Fragments, Scattered Thoughts, and Nonsense

I

There is in the human mind our basic biological instincts (id), and then a layer of social norms and regulations on top (superego). Anxiety is the product of tension between these forces. Ours is a particularly anxious age because the conflict between our desires and social regulations is too great: there are too many people to acknowledge, and the regulations are (therefore) excessive, invasive, and with a thoroughly ingrained history. Consider only the pacifying effects of the state and slavery, or the sexually repressive effects of Christianity.

Critiques of civilization will rhetorically speak of “freeing the instincts” or “unleashing desires.” But it is important not to understand “freeing the instincts” as “abolishing the superego.” Superego is an artificial construction — it is a product of social forces and is, therefore, human-made. But imagine telling a primitive man that he should not set up camp, modifying the land around him to make it a suitable home for him and his relations. As I have always said, we must permit some level of artifice, the question is always of degree. The superego, in the context of social relations suited to the human organism, is an artificial construct implanted in our minds so that we can have a functioning social group — home in our head. Anxiety is therefore not wholly negative in that it encourages us to acknowledge the Other. The critique is not of the process of acculturation, which benefits the individual by granting him membership to a group. Rather the critique is of the way our technological conditions transform acculturation into something meant to benefit a larger mass at the expense of the individual entirely.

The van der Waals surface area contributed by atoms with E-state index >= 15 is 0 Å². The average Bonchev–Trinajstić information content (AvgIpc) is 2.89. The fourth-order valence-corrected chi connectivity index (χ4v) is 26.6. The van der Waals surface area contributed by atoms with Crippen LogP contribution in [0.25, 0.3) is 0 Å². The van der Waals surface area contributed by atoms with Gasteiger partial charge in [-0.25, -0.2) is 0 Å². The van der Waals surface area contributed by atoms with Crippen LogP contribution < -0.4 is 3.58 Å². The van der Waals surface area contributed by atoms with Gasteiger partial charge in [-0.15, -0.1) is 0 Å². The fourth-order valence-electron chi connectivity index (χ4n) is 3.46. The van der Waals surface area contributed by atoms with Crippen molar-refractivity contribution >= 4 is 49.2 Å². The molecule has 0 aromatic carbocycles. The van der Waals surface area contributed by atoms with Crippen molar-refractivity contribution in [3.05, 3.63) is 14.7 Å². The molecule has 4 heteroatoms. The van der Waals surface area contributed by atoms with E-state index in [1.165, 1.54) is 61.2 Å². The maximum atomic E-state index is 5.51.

Nevertheless there are those who misinterpret the critique of civilization as espousing a complete abolition of social norms, at least psychically. These elements have too much id, not enough superego. This they call rewilding, but it really only results in heinous crimes and total isolation. More, while these elements profess to have abolished their superego in the course of committing their crimes, most often they are individuals who have too strong a superego, which produces a profound amount of anxiety in them, and ends up creating a “bursting effect” — often resulting in violence. Admittedly this condition makes them elements worth tolerating to some degree, since they consist of the very individuals who are searching hardest for a healthier, less oppressive superego.

II

Revolutions occur when there is an upswelling of the instincts and a fight to restructure social norms — to establish a new superego. And between the old and new orders is a period of ambiguity, competition, mythological combat in the mind as much as in the culture. The problem is that with an unstable cultural moment usually comes unstable material conditions; total collapse of basic material regulators and, so, immediate eradication of the old superego. Thus the elements of too much id, not enough superego will prosper, filling the unstable period with criminal elements by most standards, even while the cooperative elements exist. And if in wake of a material collapse there exists material to support it, the unhealthy elements can concretize, forming sick societies, much like occurred during the decline of the Roman Empire.

III